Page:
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dc.contributor.authorFrieman, M.
dc.contributor.authorYount, B.
dc.contributor.authorPage, C.
dc.date.accessioned2020-03-27T15:13:17Z
dc.date.available2020-03-27T15:13:17Z
dc.date.issued2012
dc.identifier.urihttps://www.scopus.com/inward/record.uri?eid=2-s2.0-84856908736&doi=10.1128%2fJVI.05957-11&partnerID=40&md5=b6c7177125d22167d70874b58ddc586f
dc.identifier.urihttp://hdl.handle.net/10713/12424
dc.description.abstractSARS coronavirus (SARS-CoV) causes severe acute respiratory tract disease characterized by diffuse alveolar damage and hyaline membrane formation. This pathology often progresses to acute respiratory distress (such as acute respiratory distress syndrome [ARDS]) and atypical pneumonia in humans, with characteristic age-related mortality rates approaching 50% or more in immunosenescent populations. The molecular basis for the extreme virulence of SARS-CoV remains elusive. Since young and aged (1-year-old) mice do not develop severe clinical disease following infection with wild-type SARS-CoV, a mouse-adapted strain of SARS-CoV (called MA15) was developed and was shown to cause lethal infection in these animals. To understand the genetic contributions to the increased pathogenesis of MA15 in rodents, we used reverse genetics and evaluated the virulence of panels of derivative viruses encoding various combinations of mouse-adapted mutations. We found that mutations in the viral spike (S) glycoprotein and, to a much less rigorous extent, in the nsp9 nonstructural protein, were primarily associated with the acquisition of virulence in young animals. The mutations in S likely increase recognition of the mouse angiotensin-converting enzyme 2 (ACE2) receptor not only in MA15 but also in two additional, independently isolated mouse-adapted SARS-CoVs. In contrast to the findings for young animals, mutations to revert to the wild-type sequence in nsp9 and the S glycoprotein were not sufficient to significantly attenuate the virus compared to other combinations of mouse-adapted mutations in 12-month-old mice. This panel of SARS-CoVs provides novel reagents that we have used to further our understanding of differential, age-related pathogenic mechanisms in mouse models of human disease.en_US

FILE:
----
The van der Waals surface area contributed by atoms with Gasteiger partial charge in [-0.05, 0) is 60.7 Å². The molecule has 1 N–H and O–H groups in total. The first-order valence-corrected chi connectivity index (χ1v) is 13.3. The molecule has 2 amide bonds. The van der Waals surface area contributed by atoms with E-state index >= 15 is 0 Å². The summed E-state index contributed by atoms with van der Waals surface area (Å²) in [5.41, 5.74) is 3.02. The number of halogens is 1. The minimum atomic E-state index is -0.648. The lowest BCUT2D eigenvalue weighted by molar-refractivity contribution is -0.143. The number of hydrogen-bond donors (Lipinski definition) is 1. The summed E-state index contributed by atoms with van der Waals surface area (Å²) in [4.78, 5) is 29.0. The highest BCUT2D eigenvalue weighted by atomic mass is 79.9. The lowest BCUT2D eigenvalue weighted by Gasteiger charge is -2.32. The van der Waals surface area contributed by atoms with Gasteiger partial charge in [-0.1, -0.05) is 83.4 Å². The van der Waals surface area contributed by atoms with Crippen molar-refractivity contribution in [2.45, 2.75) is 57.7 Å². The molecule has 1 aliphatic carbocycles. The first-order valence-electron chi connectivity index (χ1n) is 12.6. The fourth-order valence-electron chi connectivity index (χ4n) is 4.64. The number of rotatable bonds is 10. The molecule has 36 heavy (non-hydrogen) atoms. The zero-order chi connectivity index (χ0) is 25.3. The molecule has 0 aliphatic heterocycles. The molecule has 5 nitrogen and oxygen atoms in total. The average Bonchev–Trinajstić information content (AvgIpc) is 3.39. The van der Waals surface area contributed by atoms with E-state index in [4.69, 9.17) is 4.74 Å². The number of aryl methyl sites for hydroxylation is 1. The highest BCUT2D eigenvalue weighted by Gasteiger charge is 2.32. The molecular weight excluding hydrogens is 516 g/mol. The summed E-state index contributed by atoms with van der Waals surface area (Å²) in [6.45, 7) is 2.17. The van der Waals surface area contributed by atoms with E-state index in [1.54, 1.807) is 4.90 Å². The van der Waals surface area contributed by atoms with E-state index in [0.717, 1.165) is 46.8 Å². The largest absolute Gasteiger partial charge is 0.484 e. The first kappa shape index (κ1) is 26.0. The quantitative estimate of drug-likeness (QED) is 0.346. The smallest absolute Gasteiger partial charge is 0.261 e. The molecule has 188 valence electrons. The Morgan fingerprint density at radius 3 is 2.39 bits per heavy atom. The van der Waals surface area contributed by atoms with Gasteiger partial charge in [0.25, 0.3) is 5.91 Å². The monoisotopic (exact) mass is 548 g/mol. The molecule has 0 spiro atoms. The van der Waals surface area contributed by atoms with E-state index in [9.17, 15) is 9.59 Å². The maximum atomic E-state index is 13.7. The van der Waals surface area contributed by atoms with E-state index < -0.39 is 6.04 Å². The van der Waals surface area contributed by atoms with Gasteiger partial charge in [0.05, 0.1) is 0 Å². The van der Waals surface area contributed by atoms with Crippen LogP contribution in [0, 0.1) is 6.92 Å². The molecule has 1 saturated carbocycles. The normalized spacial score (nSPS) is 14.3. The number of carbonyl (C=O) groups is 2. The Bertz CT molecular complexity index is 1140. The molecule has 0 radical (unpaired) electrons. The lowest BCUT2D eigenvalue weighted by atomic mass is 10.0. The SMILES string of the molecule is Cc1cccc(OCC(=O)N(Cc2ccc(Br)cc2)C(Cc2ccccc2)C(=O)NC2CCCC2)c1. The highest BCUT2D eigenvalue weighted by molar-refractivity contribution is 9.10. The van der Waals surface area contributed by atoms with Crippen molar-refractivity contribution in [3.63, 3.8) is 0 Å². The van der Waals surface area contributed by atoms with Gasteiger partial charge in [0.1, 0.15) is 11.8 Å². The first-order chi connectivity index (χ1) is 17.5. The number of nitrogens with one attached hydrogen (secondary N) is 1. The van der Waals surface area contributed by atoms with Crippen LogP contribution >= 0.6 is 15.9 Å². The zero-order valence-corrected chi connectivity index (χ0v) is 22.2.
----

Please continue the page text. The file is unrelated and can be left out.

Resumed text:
dc.description.urihttps://doi.org/10.1128/JVI.05957-11en_US
dc.language.isoen_USen_US
dc.relation.ispartofJournal of Virology
dc.subjectsevere acute respiratory syndrome coronavirusen_US
dc.subjectSARS-CoVen_US
dc.subjectpathogenesisen_US
dc.subject.meshSARS Virusen_US
dc.subject.meshVirulenceen_US
dc.subject.meshModels, Animalen_US
dc.subject.meshMiceen_US
dc.titleMolecular determinants of severe acute respiratory syndrome coronavirus pathogenesis and virulence in young and aged mouse models of human diseaseen_US
dc.typeArticleen_US
dc.identifier.doi10.1128/JVI.05957-11
dc.identifier.pmid22072787
dc.identifier.ispublishedNo


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